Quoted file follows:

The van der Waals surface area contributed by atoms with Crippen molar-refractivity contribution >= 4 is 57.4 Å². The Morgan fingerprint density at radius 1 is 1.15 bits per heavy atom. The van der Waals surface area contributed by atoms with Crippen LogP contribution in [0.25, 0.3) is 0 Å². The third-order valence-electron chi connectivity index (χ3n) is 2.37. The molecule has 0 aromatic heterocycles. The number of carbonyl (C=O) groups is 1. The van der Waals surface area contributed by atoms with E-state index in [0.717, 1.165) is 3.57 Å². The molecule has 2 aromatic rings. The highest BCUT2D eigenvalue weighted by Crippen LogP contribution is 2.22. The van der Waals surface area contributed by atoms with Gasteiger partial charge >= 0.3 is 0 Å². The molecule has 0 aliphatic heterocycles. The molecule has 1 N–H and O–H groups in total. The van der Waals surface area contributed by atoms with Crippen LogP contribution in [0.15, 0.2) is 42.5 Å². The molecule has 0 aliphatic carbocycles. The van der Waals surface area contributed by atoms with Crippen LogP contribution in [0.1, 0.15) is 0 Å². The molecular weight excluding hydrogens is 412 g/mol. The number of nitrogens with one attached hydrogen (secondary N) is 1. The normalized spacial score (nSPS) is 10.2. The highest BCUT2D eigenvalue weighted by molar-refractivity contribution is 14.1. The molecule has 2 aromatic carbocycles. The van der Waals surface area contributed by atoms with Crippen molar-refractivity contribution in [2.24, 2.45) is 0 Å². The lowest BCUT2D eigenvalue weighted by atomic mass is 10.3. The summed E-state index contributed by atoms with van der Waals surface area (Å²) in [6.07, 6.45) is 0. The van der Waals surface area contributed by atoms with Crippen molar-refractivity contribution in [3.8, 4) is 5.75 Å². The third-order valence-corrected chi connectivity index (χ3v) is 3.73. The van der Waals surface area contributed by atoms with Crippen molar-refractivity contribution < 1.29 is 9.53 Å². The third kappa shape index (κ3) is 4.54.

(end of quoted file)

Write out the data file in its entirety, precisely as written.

The van der Waals surface area contributed by atoms with Crippen molar-refractivity contribution >= 4 is 57.4 Å². The Morgan fingerprint density at radius 1 is 1.15 bits per heavy atom. The van der Waals surface area contributed by atoms with Crippen LogP contribution in [0.25, 0.3) is 0 Å². The third-order valence-electron chi connectivity index (χ3n) is 2.37. The molecule has 0 aromatic heterocycles. The number of carbonyl (C=O) groups is 1. The van der Waals surface area contributed by atoms with E-state index in [0.717, 1.165) is 3.57 Å². The molecule has 2 aromatic rings. The highest BCUT2D eigenvalue weighted by Crippen LogP contribution is 2.22. The van der Waals surface area contributed by atoms with Gasteiger partial charge >= 0.3 is 0 Å². The molecule has 0 aliphatic heterocycles. The molecule has 1 N–H and O–H groups in total. The van der Waals surface area contributed by atoms with Crippen LogP contribution in [0.15, 0.2) is 42.5 Å². The molecule has 0 aliphatic carbocycles. The van der Waals surface area contributed by atoms with Crippen LogP contribution in [0.1, 0.15) is 0 Å². The molecular weight excluding hydrogens is 412 g/mol. The number of nitrogens with one attached hydrogen (secondary N) is 1. The normalized spacial score (nSPS) is 10.2. The highest BCUT2D eigenvalue weighted by molar-refractivity contribution is 14.1. The molecule has 2 aromatic carbocycles. The van der Waals surface area contributed by atoms with Crippen molar-refractivity contribution in [2.24, 2.45) is 0 Å². The lowest BCUT2D eigenvalue weighted by atomic mass is 10.3. The summed E-state index contributed by atoms with van der Waals surface area (Å²) in [6.07, 6.45) is 0. The van der Waals surface area contributed by atoms with Crippen molar-refractivity contribution in [3.8, 4) is 5.75 Å². The third-order valence-corrected chi connectivity index (χ3v) is 3.73. The van der Waals surface area contributed by atoms with Crippen molar-refractivity contribution < 1.29 is 9.53 Å². The third kappa shape index (κ3) is 4.54.